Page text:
“The ECB reiterates its comments regarding risks associated with foreign currency loans made in a previous opinion. In particular, in the case of Poland, such risks do not, at present, appear to be of a systemic nature for the financial system and are not seen as representing a particular risk from a financial stability perspective.”
It of course also notes that if you reduce the burden of foreign denominated loans people were tricked into taking that could reduce bank profits and thus have a “ significant impact on the financial stability of the Polish banking sector”. Thus, the ECB comes out firmly on the side of creditors, as one would expect. These smaller, more obscure incidents are a good example of the insidious power of European wide technocratic institutions. For all the problems with the Federal Reserve, it can be reigned in by congress if need be and especially in a situation of ascendant social democratic/leftist politics. It’s legal commentary really is advisory and the Federal Reserve knows to tread carefully when interfering. It is tolerated to the extent it is perceived as giving informed advice and not trying to overtly control or bully congress.. However, for smaller countries like Poland entities like the ECB are able to “throw their weight around” with a pile of seemingly technical objections and overwhelm local politics. For opponents of the law, the ECB is indeed a powerful ally to have. It is also capable of obliquely threatening Poland with retaliation from the EU as a whole, without particularly strong legal basis for its innuendo. I strongly recommend you read the ECB’s 6 page commentary in full.
A note: I caught this because I read this press release from the ECB. In general press releases and speeches from important organizations like the ECB are great reads
For those uninitiated in the technicalities of NIPA and national accounting logic in general, this comment may seem strange. What's the issue with the Financial sector running a "nonzero" balance? As you'll see though, there are a number of ways where such an approach comes into conflict with the traditional treatment of the NIPA accounts and need readjustment if the approach I would like to take is to be seen as consistent.
As it Happens Ruggles and Ruggles, in their excellent book "National Accounting and Economic Policy: The United States and UN Systems" tackle precisely this issue. The crux of the issue Mason refers to is summarized at the beginning of the chapter:
"The approach of the United Nations System of National Accounts (SNA) to privately funded pensions and insurance is essentially a neo-classical one.Apart from the costs of operation, private pension contributions and life insurance premiums are considered to be a form of household saving, part of the accumulation of wealth by households that should appear as a category of assets on the household balance sheet. But publicly funded schemes- social security arrangements-- are not treated in this way. Entitlements under public programs are not credited to households until such time as the benefits are actually received. "
Thus, in one treatment there are private transfer payments and in the other only the government makes transfer payments. To make the difference between these two approaches clear, the two sets of T accounts below may be of some use. One Note: here subscripts (e.g. HH, MM, C etc) denote the sector making payment
As you can see from the above, by definition Institutional Investors are in financial balance at all times. Any shortfall or excess of cash flow is counteracted by an offsetting change in their obligation to households. Thus what we would otherwise consider to be the financial net worth of institutional investors is counted as part of household wealth.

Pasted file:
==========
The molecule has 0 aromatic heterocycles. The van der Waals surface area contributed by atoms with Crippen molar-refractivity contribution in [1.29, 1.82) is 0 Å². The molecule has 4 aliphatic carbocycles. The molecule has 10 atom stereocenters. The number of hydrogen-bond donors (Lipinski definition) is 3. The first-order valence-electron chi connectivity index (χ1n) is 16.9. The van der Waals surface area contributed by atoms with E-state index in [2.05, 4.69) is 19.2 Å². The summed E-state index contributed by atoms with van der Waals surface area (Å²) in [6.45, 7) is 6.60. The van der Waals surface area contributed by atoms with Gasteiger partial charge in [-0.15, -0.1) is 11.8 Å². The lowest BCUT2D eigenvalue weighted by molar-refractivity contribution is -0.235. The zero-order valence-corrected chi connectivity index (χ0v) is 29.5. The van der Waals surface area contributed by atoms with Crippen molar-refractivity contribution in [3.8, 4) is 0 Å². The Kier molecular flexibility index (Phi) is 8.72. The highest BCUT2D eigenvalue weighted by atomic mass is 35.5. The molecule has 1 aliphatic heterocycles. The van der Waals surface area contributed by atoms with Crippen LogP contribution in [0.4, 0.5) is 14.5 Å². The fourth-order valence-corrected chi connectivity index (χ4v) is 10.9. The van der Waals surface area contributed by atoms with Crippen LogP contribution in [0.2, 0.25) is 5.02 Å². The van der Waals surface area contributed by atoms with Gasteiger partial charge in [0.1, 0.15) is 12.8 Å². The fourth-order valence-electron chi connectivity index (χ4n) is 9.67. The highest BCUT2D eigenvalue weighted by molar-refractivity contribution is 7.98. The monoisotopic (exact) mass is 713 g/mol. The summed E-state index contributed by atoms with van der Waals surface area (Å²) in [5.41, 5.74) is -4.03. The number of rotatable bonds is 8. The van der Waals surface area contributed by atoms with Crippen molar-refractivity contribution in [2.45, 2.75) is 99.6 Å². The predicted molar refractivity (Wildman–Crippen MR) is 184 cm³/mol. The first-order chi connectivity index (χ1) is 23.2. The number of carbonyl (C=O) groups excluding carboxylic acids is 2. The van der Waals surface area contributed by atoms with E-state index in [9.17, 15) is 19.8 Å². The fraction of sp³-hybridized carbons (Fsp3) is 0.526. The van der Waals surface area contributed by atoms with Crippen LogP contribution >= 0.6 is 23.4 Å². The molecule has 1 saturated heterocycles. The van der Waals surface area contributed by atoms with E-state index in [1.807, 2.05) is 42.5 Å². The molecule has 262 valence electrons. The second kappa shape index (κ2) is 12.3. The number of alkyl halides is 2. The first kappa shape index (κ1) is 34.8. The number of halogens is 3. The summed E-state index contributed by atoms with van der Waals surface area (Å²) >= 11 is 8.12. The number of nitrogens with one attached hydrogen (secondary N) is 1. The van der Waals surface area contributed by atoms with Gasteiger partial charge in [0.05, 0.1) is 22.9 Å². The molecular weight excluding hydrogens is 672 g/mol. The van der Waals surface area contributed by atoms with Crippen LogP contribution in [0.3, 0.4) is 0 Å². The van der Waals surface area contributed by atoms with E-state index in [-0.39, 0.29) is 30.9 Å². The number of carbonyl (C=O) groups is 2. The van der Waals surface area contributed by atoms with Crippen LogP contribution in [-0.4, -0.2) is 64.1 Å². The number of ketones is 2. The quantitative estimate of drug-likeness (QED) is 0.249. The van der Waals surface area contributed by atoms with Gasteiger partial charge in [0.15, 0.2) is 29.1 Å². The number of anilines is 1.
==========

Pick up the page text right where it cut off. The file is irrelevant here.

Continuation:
From the point of view of flow of funds analysis, there are a number of problems with this type of approach. For one one's claim on "future pension obligations" is not transferrable and thus is not a financial asset as such. The fact that I'll eventually have a certain income in some undetermined future has a very different impact on current spending programs than having assets one can sell or pledge. Second, "excess" cash flow into pension funds, insurance companies etc don't guarantee me or even the household sector as a whole future payments. The conditions under which these institutions pay out are very strongly defined in contracts and aren't very sensitive to current financial surpluses. Someone looking at household wealth with these numbers included will get a very misleading picture of what's going on. Ruggles and Ruggles argue that treating them as transfer payments and thus separating out Institutional Investors net worth from household wealth is the best way of approaching this issue and I agree
So to finally get around to answering Mason's question in brief: transfer payments between private sectors change saving rates in such a way as to make Institutional Investor financial surpluses and financial deficits a consistent accounting concept.
UPDATE: I forgot to add the sectoral balance equation with private transfers
Ruggles, Nancy D., and Richard Ruggles. National accounting and economic policy: the United States and UN systems. Edward Elgar Publishing, 1999.
Since I did a post on increasing returns to devoting resources to producing rice, I think it is time to focus on the opposite. That is, it’s time to focus on resource depletion and decreasing returns.
To do this, it may be useful to introduce some concepts from ecological economics. First there is throughput. Throughput is the amount of energy and matter involved in a production process. A big argument of ecological and biophysical economics is that many of what have appeared as “productivity increases” to economists has historically actually been increasing throughput of energy. Regeneration meanwhile is the idea that when natural resources are left unused they start to regain their original characteristics. Thus the essential distinction between non-renewable and renewable resources is their rate of regeneration. Technically fossil fuels, even considering the greenhouse gas effect, do have a rate of regeneration. However since we are thinking in terms of human resource use the time scale for regeneration, and the level of resource unemployment required to get there, these resources can be called non-renewable given how extremely slow their rate of regeneration is. That last point is worth emphasizing, renewability only matters relative to human time scales. No humans and the time it will take for oil to reform in the ground is irrelevant- at least to us.